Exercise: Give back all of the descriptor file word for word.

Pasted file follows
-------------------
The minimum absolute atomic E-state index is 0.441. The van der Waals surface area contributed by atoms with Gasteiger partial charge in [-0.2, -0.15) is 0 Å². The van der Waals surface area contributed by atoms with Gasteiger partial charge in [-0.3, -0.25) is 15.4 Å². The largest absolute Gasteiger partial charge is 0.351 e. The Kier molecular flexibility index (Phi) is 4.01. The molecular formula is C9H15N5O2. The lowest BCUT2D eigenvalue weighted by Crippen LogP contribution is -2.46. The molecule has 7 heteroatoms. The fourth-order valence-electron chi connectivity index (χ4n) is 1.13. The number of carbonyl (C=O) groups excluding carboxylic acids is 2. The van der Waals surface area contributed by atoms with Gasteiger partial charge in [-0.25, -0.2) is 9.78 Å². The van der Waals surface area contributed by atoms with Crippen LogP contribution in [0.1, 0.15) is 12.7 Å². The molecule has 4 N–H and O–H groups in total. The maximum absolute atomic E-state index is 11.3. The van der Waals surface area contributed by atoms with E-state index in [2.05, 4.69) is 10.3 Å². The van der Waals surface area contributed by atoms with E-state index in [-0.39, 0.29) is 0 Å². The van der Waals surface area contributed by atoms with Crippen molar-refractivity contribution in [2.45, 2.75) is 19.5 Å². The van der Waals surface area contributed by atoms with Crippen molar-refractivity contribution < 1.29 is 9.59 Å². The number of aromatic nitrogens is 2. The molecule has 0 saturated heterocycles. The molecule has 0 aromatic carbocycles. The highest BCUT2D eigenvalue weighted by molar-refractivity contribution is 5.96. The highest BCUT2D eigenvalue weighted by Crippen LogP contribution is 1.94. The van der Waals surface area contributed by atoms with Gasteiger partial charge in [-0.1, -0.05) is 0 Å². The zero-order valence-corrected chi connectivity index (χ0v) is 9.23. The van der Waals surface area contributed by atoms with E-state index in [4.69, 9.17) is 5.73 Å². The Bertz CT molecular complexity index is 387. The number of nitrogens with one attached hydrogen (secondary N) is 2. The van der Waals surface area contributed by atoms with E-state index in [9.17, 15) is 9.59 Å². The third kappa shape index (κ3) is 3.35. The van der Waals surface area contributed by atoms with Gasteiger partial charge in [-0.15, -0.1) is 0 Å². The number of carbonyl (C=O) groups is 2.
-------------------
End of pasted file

The minimum absolute atomic E-state index is 0.441. The van der Waals surface area contributed by atoms with Gasteiger partial charge in [-0.2, -0.15) is 0 Å². The van der Waals surface area contributed by atoms with Gasteiger partial charge in [-0.3, -0.25) is 15.4 Å². The largest absolute Gasteiger partial charge is 0.351 e. The Kier molecular flexibility index (Phi) is 4.01. The molecular formula is C9H15N5O2. The lowest BCUT2D eigenvalue weighted by Crippen LogP contribution is -2.46. The molecule has 7 heteroatoms. The fourth-order valence-electron chi connectivity index (χ4n) is 1.13. The number of carbonyl (C=O) groups excluding carboxylic acids is 2. The van der Waals surface area contributed by atoms with Gasteiger partial charge in [-0.25, -0.2) is 9.78 Å². The van der Waals surface area contributed by atoms with Crippen LogP contribution in [0.1, 0.15) is 12.7 Å². The molecule has 4 N–H and O–H groups in total. The maximum absolute atomic E-state index is 11.3. The van der Waals surface area contributed by atoms with E-state index in [2.05, 4.69) is 10.3 Å². The van der Waals surface area contributed by atoms with E-state index in [-0.39, 0.29) is 0 Å². The van der Waals surface area contributed by atoms with Crippen molar-refractivity contribution in [2.45, 2.75) is 19.5 Å². The van der Waals surface area contributed by atoms with Crippen molar-refractivity contribution < 1.29 is 9.59 Å². The number of aromatic nitrogens is 2. The molecule has 0 saturated heterocycles. The molecule has 0 aromatic carbocycles. The highest BCUT2D eigenvalue weighted by molar-refractivity contribution is 5.96. The highest BCUT2D eigenvalue weighted by Crippen LogP contribution is 1.94. The van der Waals surface area contributed by atoms with Gasteiger partial charge in [-0.1, -0.05) is 0 Å². The zero-order valence-corrected chi connectivity index (χ0v) is 9.23. The van der Waals surface area contributed by atoms with E-state index in [4.69, 9.17) is 5.73 Å². The Bertz CT molecular complexity index is 387. The number of nitrogens with one attached hydrogen (secondary N) is 2. The van der Waals surface area contributed by atoms with E-state index in [9.17, 15) is 9.59 Å². The third kappa shape index (κ3) is 3.35. The van der Waals surface area contributed by atoms with Gasteiger partial charge in [-0.15, -0.1) is 0 Å². The number of carbonyl (C=O) groups is 2.